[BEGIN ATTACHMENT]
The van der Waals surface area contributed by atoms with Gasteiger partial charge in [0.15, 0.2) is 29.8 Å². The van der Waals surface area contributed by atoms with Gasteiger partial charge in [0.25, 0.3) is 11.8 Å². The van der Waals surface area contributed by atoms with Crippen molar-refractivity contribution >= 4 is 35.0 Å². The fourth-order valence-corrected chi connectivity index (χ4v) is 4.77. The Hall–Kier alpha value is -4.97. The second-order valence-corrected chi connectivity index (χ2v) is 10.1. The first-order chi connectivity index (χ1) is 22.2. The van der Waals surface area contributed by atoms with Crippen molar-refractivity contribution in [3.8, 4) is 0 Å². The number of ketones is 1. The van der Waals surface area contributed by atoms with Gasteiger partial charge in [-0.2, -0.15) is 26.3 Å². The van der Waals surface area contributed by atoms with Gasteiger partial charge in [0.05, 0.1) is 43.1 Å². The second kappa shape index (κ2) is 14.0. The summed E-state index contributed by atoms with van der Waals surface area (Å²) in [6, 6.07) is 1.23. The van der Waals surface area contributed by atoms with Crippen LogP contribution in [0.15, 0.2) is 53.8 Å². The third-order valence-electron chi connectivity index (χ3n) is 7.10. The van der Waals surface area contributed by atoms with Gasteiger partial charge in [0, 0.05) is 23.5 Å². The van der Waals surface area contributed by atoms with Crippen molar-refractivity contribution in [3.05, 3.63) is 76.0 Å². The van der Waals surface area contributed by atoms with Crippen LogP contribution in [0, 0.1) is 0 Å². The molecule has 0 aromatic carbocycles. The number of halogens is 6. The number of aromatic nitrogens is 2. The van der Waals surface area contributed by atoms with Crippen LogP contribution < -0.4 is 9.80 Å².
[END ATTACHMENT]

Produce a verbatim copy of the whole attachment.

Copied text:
The van der Waals surface area contributed by atoms with Gasteiger partial charge in [0.15, 0.2) is 29.8 Å². The van der Waals surface area contributed by atoms with Gasteiger partial charge in [0.25, 0.3) is 11.8 Å². The van der Waals surface area contributed by atoms with Crippen molar-refractivity contribution >= 4 is 35.0 Å². The fourth-order valence-corrected chi connectivity index (χ4v) is 4.77. The Hall–Kier alpha value is -4.97. The second-order valence-corrected chi connectivity index (χ2v) is 10.1. The first-order chi connectivity index (χ1) is 22.2. The van der Waals surface area contributed by atoms with Crippen molar-refractivity contribution in [3.8, 4) is 0 Å². The number of ketones is 1. The van der Waals surface area contributed by atoms with Gasteiger partial charge in [-0.2, -0.15) is 26.3 Å². The van der Waals surface area contributed by atoms with Gasteiger partial charge in [0.05, 0.1) is 43.1 Å². The second kappa shape index (κ2) is 14.0. The summed E-state index contributed by atoms with van der Waals surface area (Å²) in [6, 6.07) is 1.23. The van der Waals surface area contributed by atoms with Crippen LogP contribution in [0.15, 0.2) is 53.8 Å². The third-order valence-electron chi connectivity index (χ3n) is 7.10. The van der Waals surface area contributed by atoms with Gasteiger partial charge in [0, 0.05) is 23.5 Å². The van der Waals surface area contributed by atoms with Crippen molar-refractivity contribution in [3.05, 3.63) is 76.0 Å². The van der Waals surface area contributed by atoms with Crippen LogP contribution in [0, 0.1) is 0 Å². The molecule has 0 aromatic carbocycles. The number of halogens is 6. The number of aromatic nitrogens is 2. The van der Waals surface area contributed by atoms with Crippen LogP contribution < -0.4 is 9.80 Å².